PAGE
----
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Taking care of your mind is essential at any age, but as you get older, it can become even more important in order to help you reduce your risk of cognitive decline and dementia. On top of this, winter can be a particularly difficult time for your mental health. Shorter daylight hours and a lack of sunlight can trigger Seasonal Affective Disorder (SAD), a type of depression that usually occurs in the fall and winter months.
Luckily, many of the tactics recommended for combatting cognitive decline can also help tackle the symptoms of SAD. So, check out these top tips for looking after your mental health this winter – and for years to come.
Move your body
It sometimes feels like exercise is a silver bullet for health – it brings so many benefits. One such advantage is that it helps keep your brain sharp as you age. Physical activity helps decrease inflammation in the brain as well as increasing a protein called brain-derived neurotrophic factor, which is vital for growing and maintaining neurons.
Moving more also helps manage SAD by boosting serotonin, endorphins, and other feel-good chemicals. It has even been shown to treat mild to moderate depression.
Experts recommend that you aim for 150 minutes of moderate intensity exercise a week (about 20 minutes each day) and include a mix of aerobic activity and strength training.
Stay sociable – even if it’s virtual
According to a report in the American Journal of Geriatric Psychiatry, loneliness can increase the risk of dementia in older adults by 50%. Maintaining or building new friendships and relationships is therefore an important part of protecting your brain as you age. It can also help boost your mood and manage symptoms of SAD. Simply talking about what you’re going through can help you feel better – you may even find others are experiencing the same.
SAD is often triggered by a lack of sunlight, so making the most of the daylight hours you do have is key. Consider starting the day with a brisk walk outside. This not only helps you get a good dose of vitamin D but is also an excellent form of aerobic activity. And if you’re able to take your walk in a local park or forest, even better. According to the American Psychological Association, getting out in nature has numerous mental health benefits, including a better mood, improved attention, and lower levels of stress. More than ever, a “mental health walk” is important to incorporate into your day.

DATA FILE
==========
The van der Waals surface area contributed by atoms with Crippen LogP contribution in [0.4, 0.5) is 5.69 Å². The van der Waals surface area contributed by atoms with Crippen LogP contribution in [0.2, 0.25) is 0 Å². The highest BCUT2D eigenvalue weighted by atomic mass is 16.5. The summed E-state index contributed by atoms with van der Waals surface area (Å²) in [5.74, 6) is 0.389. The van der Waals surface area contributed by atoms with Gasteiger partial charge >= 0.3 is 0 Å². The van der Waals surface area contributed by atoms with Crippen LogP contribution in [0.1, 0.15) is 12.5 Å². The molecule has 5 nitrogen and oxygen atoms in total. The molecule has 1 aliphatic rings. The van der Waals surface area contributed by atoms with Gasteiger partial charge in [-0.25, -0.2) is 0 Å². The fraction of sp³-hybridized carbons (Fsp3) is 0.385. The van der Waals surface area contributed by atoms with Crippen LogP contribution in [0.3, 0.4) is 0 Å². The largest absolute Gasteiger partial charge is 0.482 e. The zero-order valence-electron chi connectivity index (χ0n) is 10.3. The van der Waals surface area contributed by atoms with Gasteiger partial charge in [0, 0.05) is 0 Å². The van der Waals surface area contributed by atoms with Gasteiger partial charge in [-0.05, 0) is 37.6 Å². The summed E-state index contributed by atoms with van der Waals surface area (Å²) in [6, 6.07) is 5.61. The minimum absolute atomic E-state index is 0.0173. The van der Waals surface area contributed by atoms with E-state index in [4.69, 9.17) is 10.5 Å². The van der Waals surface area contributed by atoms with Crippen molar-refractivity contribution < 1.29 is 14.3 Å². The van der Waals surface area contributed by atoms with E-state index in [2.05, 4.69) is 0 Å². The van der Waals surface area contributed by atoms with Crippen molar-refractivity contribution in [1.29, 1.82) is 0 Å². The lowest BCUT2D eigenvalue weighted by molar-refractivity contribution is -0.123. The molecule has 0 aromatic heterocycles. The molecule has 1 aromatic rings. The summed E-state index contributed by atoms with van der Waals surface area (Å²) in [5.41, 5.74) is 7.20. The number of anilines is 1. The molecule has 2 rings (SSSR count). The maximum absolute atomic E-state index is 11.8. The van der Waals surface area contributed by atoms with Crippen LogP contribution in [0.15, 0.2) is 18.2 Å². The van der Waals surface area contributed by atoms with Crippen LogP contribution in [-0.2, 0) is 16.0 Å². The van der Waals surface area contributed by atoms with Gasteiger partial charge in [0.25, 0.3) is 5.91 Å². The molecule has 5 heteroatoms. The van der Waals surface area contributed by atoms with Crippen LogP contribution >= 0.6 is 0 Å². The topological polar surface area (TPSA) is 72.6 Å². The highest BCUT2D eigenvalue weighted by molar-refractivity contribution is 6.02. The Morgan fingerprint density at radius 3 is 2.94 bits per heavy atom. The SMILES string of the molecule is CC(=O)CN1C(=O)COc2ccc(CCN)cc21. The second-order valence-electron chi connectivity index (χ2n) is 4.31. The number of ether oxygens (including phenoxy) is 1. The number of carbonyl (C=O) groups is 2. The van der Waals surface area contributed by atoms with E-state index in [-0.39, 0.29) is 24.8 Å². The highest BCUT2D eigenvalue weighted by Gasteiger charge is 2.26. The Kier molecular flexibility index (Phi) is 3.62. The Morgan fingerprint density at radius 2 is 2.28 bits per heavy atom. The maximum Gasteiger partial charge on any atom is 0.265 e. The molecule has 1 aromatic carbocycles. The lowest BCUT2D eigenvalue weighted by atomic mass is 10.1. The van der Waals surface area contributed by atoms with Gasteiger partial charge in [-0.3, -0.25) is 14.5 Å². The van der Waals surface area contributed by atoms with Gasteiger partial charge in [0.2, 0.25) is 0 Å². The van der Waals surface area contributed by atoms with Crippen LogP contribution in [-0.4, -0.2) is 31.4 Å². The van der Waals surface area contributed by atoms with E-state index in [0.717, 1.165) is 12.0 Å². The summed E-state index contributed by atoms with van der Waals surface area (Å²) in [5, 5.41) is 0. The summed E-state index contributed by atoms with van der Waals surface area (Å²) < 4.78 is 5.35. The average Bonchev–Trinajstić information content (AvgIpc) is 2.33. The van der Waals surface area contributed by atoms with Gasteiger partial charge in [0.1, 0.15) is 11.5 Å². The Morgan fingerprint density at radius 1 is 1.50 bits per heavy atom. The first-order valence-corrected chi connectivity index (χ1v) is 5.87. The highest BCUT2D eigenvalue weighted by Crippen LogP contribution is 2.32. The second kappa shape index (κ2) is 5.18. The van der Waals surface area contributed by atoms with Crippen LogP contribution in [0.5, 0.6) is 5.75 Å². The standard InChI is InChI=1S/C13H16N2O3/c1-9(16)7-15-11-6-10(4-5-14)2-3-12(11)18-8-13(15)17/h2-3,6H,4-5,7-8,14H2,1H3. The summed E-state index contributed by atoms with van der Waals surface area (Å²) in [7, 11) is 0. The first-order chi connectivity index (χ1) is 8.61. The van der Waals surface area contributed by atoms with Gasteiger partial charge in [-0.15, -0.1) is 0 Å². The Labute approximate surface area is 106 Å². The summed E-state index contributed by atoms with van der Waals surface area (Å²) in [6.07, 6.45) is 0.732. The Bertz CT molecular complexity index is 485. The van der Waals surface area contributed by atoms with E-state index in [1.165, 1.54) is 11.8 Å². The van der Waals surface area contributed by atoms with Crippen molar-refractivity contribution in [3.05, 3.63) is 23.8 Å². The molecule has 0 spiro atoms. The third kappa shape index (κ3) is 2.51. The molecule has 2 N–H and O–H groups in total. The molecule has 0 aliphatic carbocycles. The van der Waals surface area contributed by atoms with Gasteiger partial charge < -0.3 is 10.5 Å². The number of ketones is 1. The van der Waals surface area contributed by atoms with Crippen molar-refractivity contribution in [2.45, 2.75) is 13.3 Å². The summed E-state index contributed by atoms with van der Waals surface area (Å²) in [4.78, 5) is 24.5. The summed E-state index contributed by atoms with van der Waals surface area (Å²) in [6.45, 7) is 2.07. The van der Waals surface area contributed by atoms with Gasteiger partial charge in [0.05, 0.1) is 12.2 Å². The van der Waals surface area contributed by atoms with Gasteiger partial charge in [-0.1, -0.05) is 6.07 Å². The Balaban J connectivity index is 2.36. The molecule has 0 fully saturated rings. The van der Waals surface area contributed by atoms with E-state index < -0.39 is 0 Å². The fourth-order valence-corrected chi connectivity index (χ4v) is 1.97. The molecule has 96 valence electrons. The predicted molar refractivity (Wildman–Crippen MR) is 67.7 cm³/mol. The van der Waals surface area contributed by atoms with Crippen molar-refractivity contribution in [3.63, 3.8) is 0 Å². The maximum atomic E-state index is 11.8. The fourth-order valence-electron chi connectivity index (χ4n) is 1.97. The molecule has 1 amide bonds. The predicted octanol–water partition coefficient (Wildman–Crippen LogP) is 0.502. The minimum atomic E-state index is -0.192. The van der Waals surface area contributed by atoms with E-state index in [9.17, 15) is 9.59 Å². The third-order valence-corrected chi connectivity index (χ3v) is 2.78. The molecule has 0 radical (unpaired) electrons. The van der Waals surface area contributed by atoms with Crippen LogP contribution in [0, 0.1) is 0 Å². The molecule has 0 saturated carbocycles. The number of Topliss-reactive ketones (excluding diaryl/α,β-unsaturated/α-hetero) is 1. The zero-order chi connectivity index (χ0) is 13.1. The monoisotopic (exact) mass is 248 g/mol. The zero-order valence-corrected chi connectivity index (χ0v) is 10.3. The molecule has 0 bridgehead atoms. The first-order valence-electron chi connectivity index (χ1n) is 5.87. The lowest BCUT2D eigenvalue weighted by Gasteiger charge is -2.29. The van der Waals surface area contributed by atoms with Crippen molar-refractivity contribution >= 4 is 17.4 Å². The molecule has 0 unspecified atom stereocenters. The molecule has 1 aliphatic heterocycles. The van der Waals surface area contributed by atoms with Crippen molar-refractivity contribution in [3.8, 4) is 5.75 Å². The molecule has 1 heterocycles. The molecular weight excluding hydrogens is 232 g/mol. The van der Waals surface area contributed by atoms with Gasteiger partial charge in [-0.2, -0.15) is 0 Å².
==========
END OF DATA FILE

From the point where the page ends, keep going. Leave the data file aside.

Try eating a Mediterranean diet
Something else that has renowned benefits for pretty much every aspect of our health – mental health included – is the Mediterranean diet, which centres around fish and plant-based foods such as fruits, vegetables, nuts, and olive oil, while limiting red and processed meats. Research from Columbia University found that followers of the Mediterranean diet cut their risk of Alzheimer’s, some by a massive 40%. And that’s not all. This diet can also help with symptoms of SAD, helping to keep your energy levels up and minimize mood swings and energy crashes associated with very sugary foods.
Stimulate your brain
According to the Alzheimer’s Association, engaging in mentally stimulating activities can help protect your brain from cognitive decline. Activities you might want to try could include puzzles or word games like sudoku, crosswords, or play along to the always popular Jeopardy (also available as a board game) and Wheel of Fortune on TV. Learning a new skill like a foreign language or computer skills are also an excellent way of challenging your brain.
Consider light therapy
For those with severe SAD, light therapy may be for you. This is usually prescribed by a doctor and involves sitting in front of a very bright light for a set period of time each morning. The light mimics daylight and can help make up for the lack of sun during winter months, which is the main trigger for SAD.
If you’re interested in light therapy, you can shop our range of lamps here.
The information presented in this blog post is designed for educational purposes only. You should not rely on any information on this post as a substitute for professional medical advice, diagnosis, treatment, or as a substitute for professional counseling care. If you have any concerns or questions about your health, you should always consult with a physician or other healthcare professional.